For instance, recalling a childhood memory that causes tightness in the chest, a knot in the stomach and a desire to escape the emotion can be a sign that something painful needs tending to. On the other hand, not being able to recall much of one’s childhood might also be noteworthy. Those with an avoidant attachment style don’t often remember many of their childhood experiences, often because they were left alone without much engagement, care or conversation from their caregivers.

Healing trauma requires a witness, says Jacobs Hendel. And shifting one’s attachment style from anxious, avoidant or disorganised to secure is a healing process, not an immediate outcome.

Along with self-reflection and psychotherapy, exercises such as mindfulness can also be useful. When we are mindful, write Siegel and Hartzell, ‘we live in the present moment and are aware of our own thoughts and feelings and are open to those of our children.’ Mindful breathing exercises can also help to regulate upsetting emotions, which can calm down an overactive nervous system.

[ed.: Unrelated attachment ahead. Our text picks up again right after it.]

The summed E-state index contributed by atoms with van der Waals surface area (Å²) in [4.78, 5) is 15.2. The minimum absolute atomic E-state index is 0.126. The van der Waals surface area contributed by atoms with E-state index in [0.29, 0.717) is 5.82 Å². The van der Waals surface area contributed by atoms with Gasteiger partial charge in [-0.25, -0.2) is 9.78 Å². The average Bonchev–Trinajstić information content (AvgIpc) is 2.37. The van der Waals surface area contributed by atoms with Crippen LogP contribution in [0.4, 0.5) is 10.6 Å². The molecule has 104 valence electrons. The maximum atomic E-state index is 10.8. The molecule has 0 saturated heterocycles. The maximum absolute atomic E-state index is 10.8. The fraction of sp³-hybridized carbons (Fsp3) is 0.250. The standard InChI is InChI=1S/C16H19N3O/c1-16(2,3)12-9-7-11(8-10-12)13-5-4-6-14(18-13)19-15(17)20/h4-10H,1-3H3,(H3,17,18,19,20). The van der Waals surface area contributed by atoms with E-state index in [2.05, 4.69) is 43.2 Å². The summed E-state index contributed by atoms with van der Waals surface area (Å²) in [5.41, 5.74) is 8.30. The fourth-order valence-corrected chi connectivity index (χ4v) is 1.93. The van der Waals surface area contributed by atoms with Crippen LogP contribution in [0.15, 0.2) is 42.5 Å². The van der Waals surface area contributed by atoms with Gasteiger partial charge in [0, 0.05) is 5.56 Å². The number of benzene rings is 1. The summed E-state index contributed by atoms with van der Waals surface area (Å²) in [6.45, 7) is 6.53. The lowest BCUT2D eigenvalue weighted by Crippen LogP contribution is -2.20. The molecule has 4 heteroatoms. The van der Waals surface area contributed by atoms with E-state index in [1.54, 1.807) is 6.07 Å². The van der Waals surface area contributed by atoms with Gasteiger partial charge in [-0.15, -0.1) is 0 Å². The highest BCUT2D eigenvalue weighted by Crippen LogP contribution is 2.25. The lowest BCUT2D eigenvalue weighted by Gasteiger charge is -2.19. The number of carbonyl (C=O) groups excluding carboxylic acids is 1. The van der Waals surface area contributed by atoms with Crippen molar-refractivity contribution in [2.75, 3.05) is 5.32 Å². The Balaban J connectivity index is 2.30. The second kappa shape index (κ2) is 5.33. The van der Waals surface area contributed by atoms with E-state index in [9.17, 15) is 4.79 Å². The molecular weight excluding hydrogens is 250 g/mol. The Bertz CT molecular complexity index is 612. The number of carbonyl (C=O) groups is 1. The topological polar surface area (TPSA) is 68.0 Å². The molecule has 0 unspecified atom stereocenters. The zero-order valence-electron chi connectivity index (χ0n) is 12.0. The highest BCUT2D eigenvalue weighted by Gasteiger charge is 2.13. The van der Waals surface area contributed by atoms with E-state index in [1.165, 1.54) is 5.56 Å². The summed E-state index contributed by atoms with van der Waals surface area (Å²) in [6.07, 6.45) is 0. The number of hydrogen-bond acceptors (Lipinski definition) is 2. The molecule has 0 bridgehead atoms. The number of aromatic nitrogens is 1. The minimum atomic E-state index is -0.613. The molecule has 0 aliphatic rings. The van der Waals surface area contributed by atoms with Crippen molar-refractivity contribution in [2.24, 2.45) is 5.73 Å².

Still, even with those tools, the pain of the past never fully dissipates; we just learn how to cope with it differently. When I interviewed Georgia, she mentioned that she was taking a walk outside. ‘I knew I was going to talk about my childhood, and doing so makes me anxious. Exercise helps,’ she said.

Before beginning psychotherapy, Georgia was flooded with anxiety but, with a new map to guide her, she can now say: ‘As a parent, I want to head in this direction.’ Her past will always be a part of her narrative, but the painful memories no longer haunt her, because she’s identified ways to keep the ghosts at bay.

To read more about psychotherapy and wellbeing, visit Aeon’s sister site, Psyche, a new digital magazine that illuminates the human condition through three prisms: mental health; the perennial question of ‘how to live’; and the artistic and transcendent facets of life.